9-things-you-can-do-with-that-press-releaseAs the summer season quickly winds down, it’s the time of year when marketing and PR professionals plan for their final 2016 PR and marketing push. The last four months of the year are often the busiest and most critical period for a company and thus for public relations professionals. Companies that have held back or limited issuing press news during the summers months quickly ramp up come September (after the Labor Day holiday in the U.S.). They start issuing a steady clip of news ahead of big trade shows, industry events or even big customer meetings because it’s important that they gain some visibility and validation for their products and services, and highlight company momentum. In addition, many companies start to plan for one of or all of the major trade shows that take place in Q1, starting with the Computer Electronic Show (CES), Mobile World Congress and the RSA Conference.

Not surprisingly, every company ramps up its press release schedule now, putting pressure on their public relation firms to get that big hit or massive coverage. The problem with this approach is that you’re not the only one doing this. Large brands historically debut their latest and greatest in September; see Apple’s press conference scheduled for September 7. Leading up to this event and after, most of the media world is speculating, critiquing and providing their own unique analysis on why the latest iPhone will either be the success or demise of Apple. Apple is not alone in making a major announcement in the fall. Thousands of other tech companies are implementing the exact approach that you are. To make it even harder to stand out, there are simply far more companies and PR people than there are journalists who cover the news.

While I realize the importance of issuing press releases to communicate critical information to your audience (not just the media), here’s what you can do if you want to drive broader awareness of your press release.

  1. Make sure your release is really newsworthy (outside of your company). The simple truth is that while your press release is news to your company and maybe your customers, that doesn’t mean it will be viewed as news by a major media outlet. Some milestones are better suited for blog posts, or if a story has an interesting technical angle, for an exclusive in one of the trade outlets. Be smart and strategic about your release strategy.
  2. Be clear on what the headline is, with limited jargon and technical specifications. Clearly articulate how your news is a first or unique for the industry or your target customers. This one should be obvious, but we often find that clients spend so much time weaving in their messaging and technical jargon that the release has limited news value. Reporters are bombarded with releases and only pick up those that are interesting, well written and not self-serving.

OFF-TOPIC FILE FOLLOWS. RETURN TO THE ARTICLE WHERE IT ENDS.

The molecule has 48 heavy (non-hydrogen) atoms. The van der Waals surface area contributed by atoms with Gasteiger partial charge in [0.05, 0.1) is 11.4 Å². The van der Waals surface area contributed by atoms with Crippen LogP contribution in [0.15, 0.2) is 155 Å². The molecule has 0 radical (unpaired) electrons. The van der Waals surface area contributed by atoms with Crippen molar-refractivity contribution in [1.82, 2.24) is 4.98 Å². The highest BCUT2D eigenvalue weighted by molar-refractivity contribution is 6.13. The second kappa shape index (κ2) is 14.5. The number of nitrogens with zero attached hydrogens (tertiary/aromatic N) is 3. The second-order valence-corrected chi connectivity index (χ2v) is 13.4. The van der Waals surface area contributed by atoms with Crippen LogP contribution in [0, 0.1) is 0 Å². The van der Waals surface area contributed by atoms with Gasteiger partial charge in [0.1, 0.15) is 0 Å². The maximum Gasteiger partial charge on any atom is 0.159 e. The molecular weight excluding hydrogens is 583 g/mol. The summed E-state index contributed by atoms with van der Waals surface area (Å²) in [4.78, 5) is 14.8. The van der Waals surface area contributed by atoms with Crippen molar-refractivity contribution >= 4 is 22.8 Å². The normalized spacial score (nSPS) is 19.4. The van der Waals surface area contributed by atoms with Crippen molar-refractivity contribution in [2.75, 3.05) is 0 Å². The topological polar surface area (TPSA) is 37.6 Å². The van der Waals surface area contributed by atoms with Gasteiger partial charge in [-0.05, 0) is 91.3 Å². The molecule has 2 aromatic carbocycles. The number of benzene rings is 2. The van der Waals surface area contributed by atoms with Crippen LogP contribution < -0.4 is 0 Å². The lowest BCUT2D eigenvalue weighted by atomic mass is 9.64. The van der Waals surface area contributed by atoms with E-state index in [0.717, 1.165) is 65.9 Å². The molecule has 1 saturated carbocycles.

3. Get the release in front of the right reporters before it crosses the wire. Sometimes reporters will be willing to speak with you under embargo, which gives them more time to write their article and will ultimately result in stronger coverage that will help amplify your story.
  4. Customers are a big draw. Ask customers to provide quotes in your release and if possible talk to reporters, if you want to get the attention of the media. Customers will help you articulate the business benefit of your offering and will bring more credibility to your story.
  5. Include interesting data and customer perspective that support your announcement. Bulletized points are easy to ‘lift’ for an article. Customer surveys and industry analyst reports bring more credibility to your announcement and give reporters other resources that will help them write a broader story. If the data does come from an analyst firm, be sure to source what analyst and firm the data came from.
  6. Anticipate and research dates for upcoming major news events, especially events by major tech or consumer brands such as Apple, and don’t issue your big announcement on those days. If you truly have a unique point of view or qualified data that will support a reporter’s efforts to write a story on this major news event, then you may be the exception to this rule. If not, hold off your press release to a later date. We’re telling Engage PR’s clients that they should not issue news during the week leading up to and on the day that Apple is expected to announce its next iPhone.
  7. Consider the timeliness of your announcement. For example, if you have great data about sales of mobile devices during a holiday season, know that your insight has a short shelf life, two to three weeks, maximum. If you issue your release after that season, don’t be surprised if the media decides it’s no longer newsworthy or relevant.
  8. Avoid the trade-show barrage. While companies want to use trade shows to attract media and analysts to their booths, the shows are also the busiest time for them because larger companies are usually issuing their own news. Your news will get lost in the noise.
  9. Last but not least: Leverage social media channels to provide teasers leading up to your announcement, and afterward continue to talk about the importance of what you’ve announced in social media. Don’t make the content too marketing specific but instead focus on your product’s or service’s business benefits. Most importantly, engage with other influencers, including the media and analysts who wrote about your news. Thank them in social media and help promote their stories.